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Montreal Suburb Plans to Euthanize Most Deer in City Park

After much debate, Longueuil, Quebec, city officials determined a herd of overpopulated whitetails must be culled
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A deer culling program is now planned for a suburban Montreal park. Pixabay

A whitetail herd at a park in Longueuil, Quebec, has become so overpopulated that the city has no choice but to eliminate most of the animals.

According to a report by the Canadian Press, Longueuil Mayor Catherine Fournier said she would follow the recommendations of a committee that stressed the need to drastically reduce the number of whitetail deer in Michel-Chartrand park.

“We realize that there is an urgent need to reduce the deer herd in the park in order to avoid significant additional damage to natural environments, already severely weakened by the overpopulation of deer,” Fournier said in a statement. “Taking into account all scientific, ethical, and environmental aspects, this is the only possible way forward at this point, as the situation has worsened greatly, particularly in the past year.”

A park deer cull was planned in 2020 when the number of animals was estimated at 30. Fifteen deer were scheduled to be removed from the herd. But a strong backlash that included a petition, a protest, and threats against the former mayor submarined the deer removal plan. Another plan to relocate the deer to a sanctuary also failed after a veterinary ethics committee said the proposal would have endangered the lives of deer and their handlers.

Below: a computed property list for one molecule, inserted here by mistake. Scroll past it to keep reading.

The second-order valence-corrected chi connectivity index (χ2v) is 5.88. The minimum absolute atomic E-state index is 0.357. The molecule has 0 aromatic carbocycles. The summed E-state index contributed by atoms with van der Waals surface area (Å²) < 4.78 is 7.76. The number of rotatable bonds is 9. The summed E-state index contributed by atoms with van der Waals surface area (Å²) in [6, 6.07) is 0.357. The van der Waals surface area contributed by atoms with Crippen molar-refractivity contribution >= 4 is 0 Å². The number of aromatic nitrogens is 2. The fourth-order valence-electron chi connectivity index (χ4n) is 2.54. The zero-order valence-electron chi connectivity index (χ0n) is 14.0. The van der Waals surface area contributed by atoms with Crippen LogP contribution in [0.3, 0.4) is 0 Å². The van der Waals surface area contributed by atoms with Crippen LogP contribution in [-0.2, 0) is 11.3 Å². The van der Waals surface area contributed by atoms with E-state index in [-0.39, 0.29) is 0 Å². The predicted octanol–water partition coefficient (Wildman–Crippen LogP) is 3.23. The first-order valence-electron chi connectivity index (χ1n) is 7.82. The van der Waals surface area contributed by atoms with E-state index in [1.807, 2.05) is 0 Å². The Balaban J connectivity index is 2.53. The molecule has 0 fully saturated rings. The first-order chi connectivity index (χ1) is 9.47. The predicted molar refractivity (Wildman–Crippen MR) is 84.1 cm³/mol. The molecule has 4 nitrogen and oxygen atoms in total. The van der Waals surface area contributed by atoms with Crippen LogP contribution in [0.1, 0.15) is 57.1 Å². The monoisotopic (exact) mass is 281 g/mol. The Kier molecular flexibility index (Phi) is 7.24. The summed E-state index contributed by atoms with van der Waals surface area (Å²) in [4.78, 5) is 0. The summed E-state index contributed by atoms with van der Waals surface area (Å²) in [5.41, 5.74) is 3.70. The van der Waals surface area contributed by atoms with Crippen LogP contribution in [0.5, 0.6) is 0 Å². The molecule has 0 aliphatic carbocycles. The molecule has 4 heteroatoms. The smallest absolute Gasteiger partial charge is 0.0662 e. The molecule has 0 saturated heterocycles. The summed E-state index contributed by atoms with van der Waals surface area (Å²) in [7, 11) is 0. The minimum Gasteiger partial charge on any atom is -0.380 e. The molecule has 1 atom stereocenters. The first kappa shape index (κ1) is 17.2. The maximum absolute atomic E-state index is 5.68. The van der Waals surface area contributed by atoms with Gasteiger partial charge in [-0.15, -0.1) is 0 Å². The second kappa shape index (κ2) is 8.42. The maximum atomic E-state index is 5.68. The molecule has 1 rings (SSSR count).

The Canadian Press detailed that a “committee of experts, local organizations, and citizens created to propose ways of protecting the park found that it was home to more than 70 deer last spring — more than five times the number of animals [the park] can comfortably support.”

Since that population estimate was made last spring, the 70 deer population inside the park is likely larger today after a year of breeding.

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The committee decided ignoring the problem and leaving the deer alone would be dangerous to deer and humans alike, due to the risk of automobile collisions near the park, tick-borne disease spread by deer, and malnutrition among the animals.

Longueuil spokesperson Hans Brouillette said in a statement it is recommended that deer culls be carried out in autumn to avoid orphaning fawns or killing pregnant females.